Ambrose Bierce’s aforesaid work is eternally relevant in nature. He was a sage in the making, judging from his expedient means to hint at the spiritual sleep that humans continue to revel in. The review of the work I published here last week received much acclaim to those who know his works and also to those who, despite the fact that they were hearing about him for the first time, were able to recognize something of transcendence in his words and expositions.
It is with this regards that I will maintain this title and will keep running some of his definitions from time to time, especially those that consist of healthy humor and the ability to spark curiosity in men and women of deep discernment.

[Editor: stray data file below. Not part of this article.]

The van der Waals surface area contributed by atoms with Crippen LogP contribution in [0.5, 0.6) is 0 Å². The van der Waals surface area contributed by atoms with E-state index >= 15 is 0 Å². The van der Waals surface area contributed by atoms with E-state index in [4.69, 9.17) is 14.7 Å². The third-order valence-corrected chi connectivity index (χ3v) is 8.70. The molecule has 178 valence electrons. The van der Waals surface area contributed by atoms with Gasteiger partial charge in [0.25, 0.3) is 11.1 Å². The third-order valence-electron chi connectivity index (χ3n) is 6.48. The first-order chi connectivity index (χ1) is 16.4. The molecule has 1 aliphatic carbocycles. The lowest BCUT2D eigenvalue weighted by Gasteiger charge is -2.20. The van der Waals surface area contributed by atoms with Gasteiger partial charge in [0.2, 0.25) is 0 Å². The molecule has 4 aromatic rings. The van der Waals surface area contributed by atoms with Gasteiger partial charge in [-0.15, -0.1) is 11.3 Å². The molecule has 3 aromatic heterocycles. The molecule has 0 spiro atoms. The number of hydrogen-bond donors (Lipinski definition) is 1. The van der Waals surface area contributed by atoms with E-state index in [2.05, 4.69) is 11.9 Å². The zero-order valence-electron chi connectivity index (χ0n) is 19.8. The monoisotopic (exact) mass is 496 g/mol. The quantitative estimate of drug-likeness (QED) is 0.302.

1. Overwork, n. A dangerous disorder affecting high public functionaries who want to go fishing.
2. Outdo, v. To make an enemy.
3. Outcome, n. A particular type of disappointment. By the kind of intelligence that sees in an exception a proof of the rule the wisdom of an act is judged by the outcome, the result. This is immortal nonsense; the wisdom of an act is to be judged by the light that the doer had when he performed it.
4. Orthodox, n. An ox wearing the popular religious yoke.
5. Optimist, n. A proponent of the doctrine that black is white.
A pessimist applied to God for relief. “Ah, you wish me to restore your hope and cheerfulness,” said God.
“No,” replied the petitioner, “I wish you to create something that would justify them.”
“The world is all created,” said God, “but you have overlooked something—the mortality of the optimist.”